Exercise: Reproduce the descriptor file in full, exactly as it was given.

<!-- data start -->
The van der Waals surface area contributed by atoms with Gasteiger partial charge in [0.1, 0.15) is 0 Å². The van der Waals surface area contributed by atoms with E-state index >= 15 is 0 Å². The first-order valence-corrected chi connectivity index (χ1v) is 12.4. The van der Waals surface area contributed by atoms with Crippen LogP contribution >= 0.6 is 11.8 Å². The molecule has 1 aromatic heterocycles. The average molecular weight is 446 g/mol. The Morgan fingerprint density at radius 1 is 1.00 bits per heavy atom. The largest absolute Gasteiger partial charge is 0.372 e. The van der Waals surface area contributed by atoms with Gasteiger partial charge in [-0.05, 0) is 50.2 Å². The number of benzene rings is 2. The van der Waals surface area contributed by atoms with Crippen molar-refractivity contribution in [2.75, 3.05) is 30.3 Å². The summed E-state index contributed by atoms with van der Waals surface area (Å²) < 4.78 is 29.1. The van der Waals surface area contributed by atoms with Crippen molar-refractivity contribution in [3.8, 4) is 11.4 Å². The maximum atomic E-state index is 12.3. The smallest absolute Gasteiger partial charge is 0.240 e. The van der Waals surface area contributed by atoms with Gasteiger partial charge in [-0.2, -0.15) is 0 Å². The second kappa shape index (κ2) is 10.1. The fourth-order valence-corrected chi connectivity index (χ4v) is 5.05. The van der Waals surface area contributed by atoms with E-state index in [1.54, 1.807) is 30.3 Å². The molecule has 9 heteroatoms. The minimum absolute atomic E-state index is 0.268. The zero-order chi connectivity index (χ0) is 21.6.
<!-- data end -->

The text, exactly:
The van der Waals surface area contributed by atoms with Gasteiger partial charge in [0.1, 0.15) is 0 Å². The van der Waals surface area contributed by atoms with E-state index >= 15 is 0 Å². The first-order valence-corrected chi connectivity index (χ1v) is 12.4. The van der Waals surface area contributed by atoms with Crippen LogP contribution >= 0.6 is 11.8 Å². The molecule has 1 aromatic heterocycles. The average molecular weight is 446 g/mol. The Morgan fingerprint density at radius 1 is 1.00 bits per heavy atom. The largest absolute Gasteiger partial charge is 0.372 e. The van der Waals surface area contributed by atoms with Gasteiger partial charge in [-0.05, 0) is 50.2 Å². The number of benzene rings is 2. The van der Waals surface area contributed by atoms with Crippen molar-refractivity contribution in [2.75, 3.05) is 30.3 Å². The summed E-state index contributed by atoms with van der Waals surface area (Å²) < 4.78 is 29.1. The van der Waals surface area contributed by atoms with Crippen molar-refractivity contribution in [3.8, 4) is 11.4 Å². The maximum atomic E-state index is 12.3. The smallest absolute Gasteiger partial charge is 0.240 e. The van der Waals surface area contributed by atoms with Gasteiger partial charge in [-0.2, -0.15) is 0 Å². The second kappa shape index (κ2) is 10.1. The fourth-order valence-corrected chi connectivity index (χ4v) is 5.05. The van der Waals surface area contributed by atoms with E-state index in [1.54, 1.807) is 30.3 Å². The molecule has 9 heteroatoms. The minimum absolute atomic E-state index is 0.268. The zero-order chi connectivity index (χ0) is 21.6.